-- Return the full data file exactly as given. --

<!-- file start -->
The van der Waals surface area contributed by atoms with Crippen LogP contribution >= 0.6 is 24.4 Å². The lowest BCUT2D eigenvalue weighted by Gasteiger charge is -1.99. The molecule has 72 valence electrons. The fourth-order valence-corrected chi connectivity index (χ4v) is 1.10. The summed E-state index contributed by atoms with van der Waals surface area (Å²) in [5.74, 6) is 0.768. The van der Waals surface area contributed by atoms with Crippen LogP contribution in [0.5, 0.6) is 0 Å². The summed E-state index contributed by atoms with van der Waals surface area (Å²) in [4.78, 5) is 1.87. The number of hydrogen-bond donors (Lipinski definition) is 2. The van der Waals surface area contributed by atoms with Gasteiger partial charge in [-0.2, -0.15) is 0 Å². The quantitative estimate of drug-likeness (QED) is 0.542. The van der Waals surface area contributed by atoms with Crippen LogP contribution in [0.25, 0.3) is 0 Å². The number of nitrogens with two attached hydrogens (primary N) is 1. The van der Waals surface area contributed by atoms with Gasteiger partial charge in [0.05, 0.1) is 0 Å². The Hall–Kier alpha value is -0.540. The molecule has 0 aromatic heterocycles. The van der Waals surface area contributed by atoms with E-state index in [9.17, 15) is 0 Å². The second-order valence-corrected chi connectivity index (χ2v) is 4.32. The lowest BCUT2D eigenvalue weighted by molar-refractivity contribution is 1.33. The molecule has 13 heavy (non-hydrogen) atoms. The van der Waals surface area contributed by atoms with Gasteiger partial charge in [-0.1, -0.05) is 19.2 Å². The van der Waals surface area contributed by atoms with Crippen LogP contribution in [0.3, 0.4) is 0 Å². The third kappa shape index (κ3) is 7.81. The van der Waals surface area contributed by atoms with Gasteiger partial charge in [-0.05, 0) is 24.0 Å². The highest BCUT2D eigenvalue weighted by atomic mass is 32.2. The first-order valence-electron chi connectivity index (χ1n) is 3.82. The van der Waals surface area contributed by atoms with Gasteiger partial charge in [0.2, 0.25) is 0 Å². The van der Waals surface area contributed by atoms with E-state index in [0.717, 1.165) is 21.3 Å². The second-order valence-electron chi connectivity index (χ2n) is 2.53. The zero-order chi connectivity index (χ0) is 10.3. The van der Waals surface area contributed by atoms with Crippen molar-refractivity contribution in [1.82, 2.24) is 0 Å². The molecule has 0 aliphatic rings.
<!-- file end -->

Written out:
The van der Waals surface area contributed by atoms with Crippen LogP contribution >= 0.6 is 24.4 Å². The lowest BCUT2D eigenvalue weighted by Gasteiger charge is -1.99. The molecule has 72 valence electrons. The fourth-order valence-corrected chi connectivity index (χ4v) is 1.10. The summed E-state index contributed by atoms with van der Waals surface area (Å²) in [5.74, 6) is 0.768. The van der Waals surface area contributed by atoms with Crippen LogP contribution in [0.5, 0.6) is 0 Å². The summed E-state index contributed by atoms with van der Waals surface area (Å²) in [4.78, 5) is 1.87. The number of hydrogen-bond donors (Lipinski definition) is 2. The van der Waals surface area contributed by atoms with Gasteiger partial charge in [-0.2, -0.15) is 0 Å². The quantitative estimate of drug-likeness (QED) is 0.542. The van der Waals surface area contributed by atoms with Crippen LogP contribution in [0.25, 0.3) is 0 Å². The number of nitrogens with two attached hydrogens (primary N) is 1. The van der Waals surface area contributed by atoms with Gasteiger partial charge in [0.05, 0.1) is 0 Å². The Hall–Kier alpha value is -0.540. The molecule has 0 aromatic heterocycles. The van der Waals surface area contributed by atoms with E-state index in [9.17, 15) is 0 Å². The second-order valence-corrected chi connectivity index (χ2v) is 4.32. The lowest BCUT2D eigenvalue weighted by molar-refractivity contribution is 1.33. The molecule has 13 heavy (non-hydrogen) atoms. The van der Waals surface area contributed by atoms with Gasteiger partial charge in [-0.1, -0.05) is 19.2 Å². The van der Waals surface area contributed by atoms with Crippen LogP contribution in [0.3, 0.4) is 0 Å². The third kappa shape index (κ3) is 7.81. The van der Waals surface area contributed by atoms with Gasteiger partial charge in [-0.05, 0) is 24.0 Å². The highest BCUT2D eigenvalue weighted by atomic mass is 32.2. The first-order valence-electron chi connectivity index (χ1n) is 3.82. The van der Waals surface area contributed by atoms with Gasteiger partial charge in [0.2, 0.25) is 0 Å². The van der Waals surface area contributed by atoms with E-state index in [0.717, 1.165) is 21.3 Å². The second-order valence-electron chi connectivity index (χ2n) is 2.53. The zero-order chi connectivity index (χ0) is 10.3. The van der Waals surface area contributed by atoms with Crippen molar-refractivity contribution in [1.82, 2.24) is 0 Å². The molecule has 0 aliphatic rings.